IN THE UNITED STATES DISTRICT COURT FOR THE NORTHERN DISTRICT OF ILLINOIS EASTERN DIVISION ) ) ) ) ) ) ) ) ) ) ) ) IRVIN BLACKBURN, Plaintiff, v. GENUINE PARTS COMPANY d.b.a. NATIONAL AUTOMOTIVE PARTS ASSOCIATION, Defendant. No. 16 C 06911 Judge Virginia M. Kendall MEMORANDUM OPINION AND ORDER On December 6, 2016, Plaintiff, Irvin Blackburn, filed a First Amended Complaint against his former employer, Defendant Genuine Parts Company, doing business as National Automotive Parts Association (“GPC”). Blackburn alleges that GPC failed to accommodate him under the Americans with Disabilities Act (“ADA”) (Count I), retaliated against him under the ADA (Count II), and that GPC interfered with his rights under both the Family and Medical Leave Act (“FMLA”) (Count III) and the Employment Retirement Income Security Act (“ERISA”) (Count IV). GPC moves to dismiss Counts I, III, and IV. (Dkt. 46.) For the reasons stated herein GPC’s Motion to Dismiss is denied. BACKGROUND Blackburn was employed by GPC from 2001 through January 9, 2015. (Dkt. 45, FAC ¶ 5.) Over those fourteen years, Blackburn experienced three injuries. First, in October 2011, Blackburn had a total hip replacement requiring short term disability leave. (FAC ¶ 17.) Blackburn alleges that when he returned to work from this injury, his coworkers placed large objects in his path to make it difficult for him to physically navigate the work place. (FAC ¶ 17.) 1 Second, Blackburn was injured in 2013 when he began to experience pain in both of his shoulders from repeatedly reaching over a tall counter to open a gate as part of his work duties. Specifically, Blackburn needed to open the gate to access supplies for other employees. (FAC ¶¶ 7-9.) In November 2013, he sought medical treatment for this pain. (FAC ¶ 9.) Based on his shoulder issues, he was disabled under the ADA, 42 U.S.C. § 12102. (FAC ¶ 10.) He requested accommodation from his managers, direct manager John Whiteside, and his area manager, Dean Smith. (FAC ¶ 13.) He suggested simply moving the lock on the gate so that the employees could open the gate without his assistance, which was an inexpensive means of providing him the accommodation. (FAC ¶ 13.) GPC ignored the request for several months and during that time, Blackburn was reprimanded for alleged performance issues in retaliation for his request for accommodation. (FAC ¶ 15.) Based on his shoulder injuries and GPC’s failure to accommodate, Blackburn filed a charge against GPC with the Equal Opportunity Employment Commission (“EEOC”) and he received a notice of right to sue in August 2014. (FAC ¶ 23.) Blackburn did not file a lawsuit at that time, as he eventually was granted the accommodation he sought. (FAC ¶ 21). The third injury occurred on October 7, 2014, when Blackburn was injured in a motorcycle accident that resulted in a disability, as defined by the ADA. (FAC ¶ 26.) GPC granted Blackburn paid time off through October 15, 2014, then granted him Short Term Disability leave (“STD”) and leave under the FMLA. (FAC ¶ 27.) Blackburn provided the appropriate medical records to justify his STD and FMLA requests. (FAC ¶¶ 28-30.) However, Blackburn did not receive full compensation for the month of December 2014, to which he was entitled under GPC’s STD policy. (FAC ¶ 31.) Blackburn exhausted his available leave on January 7, 2015 and GPC terminated him two days later, on January 9, 2015. (FAC ¶¶ 32-33.) 2 GPC notified Blackburn on January 6, 2015 that he could submit an application for Long Term Disability leave (“LTD”), but that the company may have to replace him. (FAC ¶ 32.) Blackburn was terminated before he had the chance to submit an application for LTD and/or use any additional accrued paid time off. (FAC ¶ 34.) On June 23, 2015, Blackburn filed a charge against GPC with the EEOC alleging disability discrimination and retaliation. (FAC ¶ 41.) On November 5, 2015, the EEOC responded that it was unable to make a determination regarding GPC’s alleged violation and issued Blackburn a notice of his right to sue. (MTD Ex.4 at 2; FAC ¶ 42.) Within ninety days of receiving the letter, Blackburn timely filed the current suit on February 1, 2016. (FAC at 12; Resp. at 4.) Blackburn’s original complaint was filed pro se and alleged discrimination and retaliation under the ADA (Counts I and II) and intentional infliction of emotional distress under Illinois state law (Count III). (Compl. at 14; MTD Memo at 2.) GPC moved to dismiss this complaint pursuant to Rule 12(b)(6) of the Federal Rules of Civil Procedure on July 15, 2016. (MTD Memo at 2.) The Court then granted Blackburn leave to file an amended complaint on November 15, 2016. He subsequently filed his First Amended Complaint on December 6, 2016.1 (MTD Memo at 2-3.) GPC now moves to dismiss three of the claims in Blackburn’s first amended complaint. 1 GPC seems to take issue with the fact that Blackburn adds claims under FMLA and ERISA in his Amended Complaint. Rule 15(a) states that “a party may amend its pleading only with the opposing party's written consent or the court's leave. Courts should freely give leave when justice so requires.” Fed. R. Civ. P. 15. This Court, subject to its broad discretion, granted Blackburn leave to amend his original complaint on November 15, 2016 to allow Blackburn’s appointed counsel to cure deficiencies in the complaint that had originally been filed pro se. As the Court has already granted this leave, and the Amended Complaint has already been filed, GPC must show some failure—“undue delay, bad faith, dilatory motive, repeated failure to cure deficiencies, undue prejudice to the defendants, or [that] the amendment would be futile”—if it wishes to argue that this First Amended Complaint should now be dismissed with prejudice. See Gonzalez-Koeneke v. West, 791 F.3d 801, 807 (7th Cir. 2015), reh'g denied (Aug. 3, 2015) (quoting Arreola v. Godinez, 546 F.3d 788, 796 (7th Cir.2008)); see also, Crestview Vill. Apartments v. U.S. Dep't of Hous. & Urban Dev., 383 F.3d 552, 557 (7th Cir. 2004) (“[A]n order dismissing the original complaint normally does not eliminate the plaintiff's right to amend once as a matter of right.”) GPC does not show such a failure. 3 LEGAL STANDARD To survive a 12(b)(6) challenge, a complaint must contain sufficient factual matter to state a claim for relief that is plausible on its face. Ashcroft v. Iqbal, 556 U.S. 662, 678 (2009). A claim is plausible on its face when the complaint contains factual content that supports a reasonable inference that the defendant is liable for the harm. Id. More specifically, a plaintiff’s complaint need only provide as much detail as needed “to give the opposing party notice of what the case is all about and to show how, in the plaintiff’s mind at least, the dots should be connected.” Swanson v. Citibank, N.A., 614 F.3d 400, 405 (7th Cir. 2010). However, “legal conclusions[, or t]hreadbare recitals of the elements of a cause of action, supported by mere conclusory statements” are insufficient to meet this standard. Brooks v. Ross, 578 F.3d 574, 581 (7th Cir. 2009) (citing Iqbal, 556 U.S. at 678). In making the plausibility determination, the Court relies on its “judicial experience and common sense.” McCauley v. City of Chicago, 671 F.3d 611, 616 (7th Cir. 2011) (quoting Iqbal, 556 U.S. at 679). The complaint should be dismissed only if the plaintiff would not be entitled to relief under any set of facts that could be proved consistent with the allegations. Christensen v. Cty. of Boone, IL, 483 F.3d 454, 458 (7th Cir. 2007) (citations omitted). The Court accepts all well-pleaded allegations in the complaint as true and draws all reasonable inferences in the non-movant’s favor. See Yeftich v. Navistar, Inc., 722 F.3d 911, 915 (7th Cir. 2013). DISCUSSION GPC moves to dismiss Counts I, III, and IV, pursuant to Rule 12(b)(6) for failure to state a claim. (MTD.) GPC argues first, Blackburn’s ADA claim was not timely because his 2015 EEOC charge was simply a re-allegation of his 2014 EEOC charge; second, that Blackburn has not sufficiently alleged that reinstatement to his original position is a benefit that should be 4 afforded him under the FMLA; and third, that Blackburn has not sufficiently alleged that his past or planned use of ERISA benefits was the motivating factor behind his termination. (MTD Memo; Reply Br.) 1. COUNT I: Failure to Accommodate under the ADA a. Timeliness GPC argues that Blackburn’s ADA claim is untimely based on Blackburn’s 2013 injuries. (MTD Memo at 8-10.) While Blackburn references his earlier disability and injuries in the Amended Complaint (FAC ¶¶ 9-15, 19-23, 44), his cause of action is based on his disability resulting from his October 2014 accident and his subsequent 2015 EEOC charge and right to sue letter. “[E]ach discrete discriminatory act starts a new clock for filing charges alleging that act.” Nat’l R.R. Passenger Corp. v. Morgan, 536 U.S. 101, 113 (2002). Although, “acts are not actionable if time barred,” which the 2014 EEOC charge undisputedly is, employees may still file charges “about related discrete acts so long as the acts are independently discriminatory and charges addressing those acts are themselves timely filed,” which the 2015 EEOC charge undisputedly is. Id. Furthermore, employees are not barred from “using the prior acts as background evidence in support of a timely claim.” Id.; see also Mathewson v. Nat’l Automatic Tool Co., 807 F.2d 87, 91 (7th Cir. 1986) (“[I]t is well settled that evidence of earlier discriminatory conduct by an employer that is time-barred is nevertheless entirely appropriate evidence to help prove a timely claim based on subsequent discriminatory conduct by the employer.”); Herrnreiter v. Chicago Hous. Auth., 315 F.3d 742, 747 (7th Cir. 2002) (same); see also, e.g., Sams v. City of Chicago, No. 13 CV 7625, 2014 WL 6685809, at *4 (N.D. Ill. Nov. 25, 2014) (“The question is not whether the [later] allegations ‘transform’ the untimely [earlier] 5 claim into a timely one; it is whether the [later] allegations themselves state a claim for discrimination.”). GPC argues that Blackburn’s 2015 EEOC charge itself was not timely filed because it merely re-alleges the same claims as Blackburn’s 2014 EEOC charge. But the 2015 charge is based on an October 2014 injury that occurred after he filed his 2014 charge2. Blackburn alleges retaliation for an injury that had not yet occurred as of the filling of his first EEOC charge. See e.g., Freeman v. Travelers Companies, Inc., 63 F. Supp. 3d 867, 873 (N.D. Ill. 2014) (when second charge included facts that occurred after the first charge, the charge was not a “mere reallegation”); c.f. Blalock v. Bethesda Lutheran Homes and Services, Inc., 2002 WL 31833693 at *2 (N.D. Ill. Dec. 16, 2002) (dismissing the claim where plaintiff conceded that the second charge, based on the same dates of discrimination, was actually a modification of the first charge); Giovanni v. Megabus USA, LLC, No. 14 C 3195, 2015 WL 6449133, at *3 (N.D. Ill. Oct. 23, 2015) (dismissing the claim “[b]ecause the Court finds that the Second EEOC Charge is based on the same facts and adverse employment event as her First EEOC Charge”). Because Blackburn filed his first complaint within ninety days of receiving his notice of right to sue based on his 2015 EEOC charge, the Court considers this case timely filed. The earlier injury that formed the basis of the first charge is no longer actionable, but Blackburn may still include those facts in his Complaint as background. b. Failure to State a Claim GPC additionally argues that Blackburn has not sufficiently alleged that he requested accommodation or that he was denied accommodation. (Reply at 2-3.) To establish a claim for failure to accommodate a plaintiff must show that: “(1) he is a qualified individual with a 2 The Amended Complaint does not state the date that Blackburn filed his charge but states the date that he received the right to sue letter, August 14, 2014, (FAC ¶ 23). He must have filed the charge, therefore, before the October 2014 injury. 6 disability; (2) the employer was aware of her disability; and (3) the employer failed to reasonably accommodate the disability.” Bunn v. Khoury Enterprises, Inc., 753 F.3d 676, 682 (7th Cir. 2014) (citing EEOC v. Sears, Roebuck & Co., 417 F.3d 789, 797 (7th Cir. 2005). Blackburn is a qualified individual with a disability under the ADA. 42 U.S.C.A. § 12102. He alleges that his “physician diagnosed him with a leg contusion and a hernia, which substantially limited Plaintiff in substantial life activities, including, but not limited to, working and mobility.” (FAC ¶ 26.) Because this diagnosis “substantially limits” major life activities, 42 U.S.C.A. § 12102(1)(A), and because he alleges that that there is a record diagnosis, 42 U.S.C.A. § 12102(1)(B), he qualifies as disabled under the ADA. GPC also was “aware of [his] disability” because Blackburn began an STD and FMLA leave following the injury. Bunn, 753 F.3d at 682. There may be some dispute as to whether Blackburn’s request for time off to recover from his accident amounts to a requested accommodation. The ADA covers accommodations that allow employees to “perform the essential functions of the employment position. Not working is not a means to perform the job’s essential functions.” Hamm v. Exxon Mobil Corp., 223 F. App’x 506, 508-09 (7th Cir. 2007) (quoting Byrne v. Avon Prod., Inc., 328 F.3d 379, 381 (7th Cir. 2003)) (“Attendance is an essential aspect of most jobs.”). Short, definite periods of time off are distinguishable from indefinite periods of time off in determining whether time off itself amounts to an accommodation under the ADA. Byrne, 328 F.3d at 381 (“Time off may be an apt accommodation for intermittent conditions,” but “[i]nability to work for a multi-month period removes a person from the class protected by the ADA.”) Blackburn alleges that he is entitled to accommodation, “including, but not limited to,” additional time off (FAC ¶ 47), but he does not specifically allege how much additional accrued time he planned to use, whether he intended to apply for LTD, and/or what specific accommodation would allow him to continue to 7 work. Nevertheless, taking all reasonable inferences in his favor, Blackburn states a claim because he alleges that he was disabled, that he was entitled to additional time off, GPC was aware of the disability, and GPC would not provide such accommodation. Furthermore, when “notice is ambiguous as to the precise nature of the disability or desired accommodation, but it is sufficient to notify the employer that the employee may have a disability that requires accommodation, the employer must ask for clarification.” Sears, Roebuck & Co., 417 F.3d at 804. In fact, “the ADA and its implementing regulations require that the parties engage in an interactive process to determine what precise accommodations are necessary.” Beck v. Univ. of Wisconsin Bd. of Regents, 75 F.3d 1130, 1137 (7th Cir. 1996). In particular, an employer must “engage in a flexible give-and-take with the disabled employee” such that a reasonable accommodation may be identified that “would enable the employee to continue working.” Sears, Roebuck & Co., 417 F.3d at 805; 29 C.F.R. § 1630.2(o)(3). GPC apparently had only one interaction with Blackburn over the course of his rehabilitation. (FAC ¶ 33). GPC gave Blackburn only two days’ notice before termination and did not allow him to use additional accrued leave or apply for LTD. (FAC ¶ 33-34.) GPC’s interactions with Plaintiff appear to have been one-sided and do not result in the kind of “give-and-take” required under the ADA. See Beck, 75 F.3d at 1137. 8 2. COUNT III: Interference under the FMLA GPC contends that Blackburn does not have a viable interference claim because GPC granted him the full twelve-week allotment of leave available under the statute. 29 U.S.C.A. § 2612(a)(1)(D) (“[A]n eligible employee shall be entitled to a total of 12 workweeks of leave during any 12-month period for . . . a serious health condition that makes the employee unable to perform the functions of the position of such employee.”) But this is not the criterion for an interference claim. To state a claim for FMLA interference, the plaintiff must allege the following: (1) the employee was eligible for FMLA protection; (2) the employer was covered by the FMLA; (3) the employee was entitled to leave under the FMLA; (4) the employee provided sufficient notice of his intent to take FMLA leave; and (5) the employer denied the employee FMLA benefits to which he or she was entitled. Goelzer v. Sheboygan Cty., Wis., 604 F.3d 987, 993 (7th Cir. 2010). Blackburn sufficiently alleged each of the elements. (See FAC ¶ 59-67.) With regard to the fifth element, Blackburn alleges that the specific right he was denied under the FMLA was the right to return to work. 29 U.S.C.A. § 2614(a)(1); 29 C.F.R. § 825.214 (“On return from FMLA leave, an employee is entitled to be returned to the same position the employee held when leave commenced, or to an equivalent position with equivalent benefits, pay, and other terms and conditions of employment.”). Of course, “[a]n employee’s right to reinstatement is not absolute.” Goelzer, 604 F.3d at 993; 29 C.F.R. § 825.216. Nevertheless, “[f]iring an employee to prevent her from exercising her right to return to her prior position can certainly interfere with that employee’s FMLA rights.” Simpson v. Office of Chief Judge of Circuit Court of Will Cty., 559 F.3d 706, 712 (7th Cir. 2009). At this stage, without the benefit of discovery, it is unclear whether GPC terminated Blackburn because he exercised his right to take FMLA leave, but the allegations are sufficient to state a claim. Goelzer, 604 F.3d at 993. 9 3. COUNT IV: Interference under ERISA Finally, GPC argues that Blackburn’s ERISA claim fails because he did not allege that GPC specifically intended to deprive Blackburn of his benefits. (MTD Memo at 11.) To succeed on an ERISA claim, a plaintiff must establish that “(1) [he] is a member of an ERISA plan; (2) [he] was qualified for the position; and (3) [he] was discharged under circumstances that provide some basis for believing that [the defendant] intended to deprive [him] of benefits.” Kampmier v. Emeritus Corp., 472 F.3d 930, 943 (7th Cir.2007) (internal quotations omitted). GPC does not dispute that STD, LTD, and health insurance all qualify as ERISA plans, and does not dispute that Blackburn was qualified for the position. But GPC contends that Blackburn fails to sufficiently allege that GPC had the requisite “specific intent of interfering with his benefit rights.” Teumer v. Gen. Motors Corp., 34 F.3d 542, 550 (7th Cir.1994). An employee cannot merely claim the loss of benefits based on an employer’s action. Isbell v. Allstate Ins. Co., 418 F.3d 788, 796 (7th Cir. 2005). The “intent to frustrate the attainment of benefits must have been at least a motivating factor for the adverse action against the plan participant[.]” Teamsters Local Union No. 705 v. Burlington N. Santa Fe, LLC, 741 F.3d 819, 826 (7th Cir. 2014). Similar to the FMLA analysis, by alleging that Blackburn had insufficient notice of the availability of his rights, differential treatment compared to other employees, and that GPC deviated from normal business practices, Blackburn sufficiently alleged that GPC intended to interfere with his ERISA benefits. (FAC ¶¶ 34-35, 38.). 10 CONCLUSION For the reasons stated herein GPC’s Motion to Dismiss is denied with respect to Counts I, III, and IV of Blackburn’s first amended complaint. (Dkt. 46.) Date: 4/10/2017 Virginia M. Kendall U.S. District Court Judge 11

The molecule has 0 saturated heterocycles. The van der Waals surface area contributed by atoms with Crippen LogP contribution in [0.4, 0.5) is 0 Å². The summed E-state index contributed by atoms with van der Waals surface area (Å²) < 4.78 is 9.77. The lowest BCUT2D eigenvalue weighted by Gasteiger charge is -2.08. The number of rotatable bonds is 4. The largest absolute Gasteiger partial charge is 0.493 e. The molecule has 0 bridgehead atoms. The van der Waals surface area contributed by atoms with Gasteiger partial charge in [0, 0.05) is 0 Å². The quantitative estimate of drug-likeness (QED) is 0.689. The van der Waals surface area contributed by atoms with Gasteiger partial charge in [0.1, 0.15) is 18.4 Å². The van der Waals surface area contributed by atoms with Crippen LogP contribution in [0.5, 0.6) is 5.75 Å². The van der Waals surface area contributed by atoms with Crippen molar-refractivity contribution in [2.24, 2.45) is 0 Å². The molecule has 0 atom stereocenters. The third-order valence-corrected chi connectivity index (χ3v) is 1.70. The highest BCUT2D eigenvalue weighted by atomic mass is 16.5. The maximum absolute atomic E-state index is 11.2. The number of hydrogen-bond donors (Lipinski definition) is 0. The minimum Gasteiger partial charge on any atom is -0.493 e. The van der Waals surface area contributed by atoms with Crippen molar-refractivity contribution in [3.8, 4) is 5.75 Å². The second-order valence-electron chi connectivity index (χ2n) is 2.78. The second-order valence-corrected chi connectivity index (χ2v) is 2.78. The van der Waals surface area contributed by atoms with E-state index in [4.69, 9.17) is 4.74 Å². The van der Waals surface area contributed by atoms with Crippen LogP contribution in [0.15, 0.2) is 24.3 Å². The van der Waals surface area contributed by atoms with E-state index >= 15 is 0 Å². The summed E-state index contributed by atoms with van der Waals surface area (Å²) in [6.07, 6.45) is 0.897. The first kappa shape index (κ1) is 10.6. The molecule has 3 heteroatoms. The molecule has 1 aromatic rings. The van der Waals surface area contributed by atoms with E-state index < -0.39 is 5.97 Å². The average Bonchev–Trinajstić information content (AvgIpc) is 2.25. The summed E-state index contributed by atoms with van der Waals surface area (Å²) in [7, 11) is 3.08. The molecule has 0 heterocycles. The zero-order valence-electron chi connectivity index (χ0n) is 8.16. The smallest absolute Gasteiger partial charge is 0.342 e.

Disclaimer: Justia Dockets & Filings provides public litigation records from the federal appellate and district courts. These filings and docket sheets should not be considered findings of fact or liability, nor do they necessarily reflect the view of Justia.

Why Is My Information Online?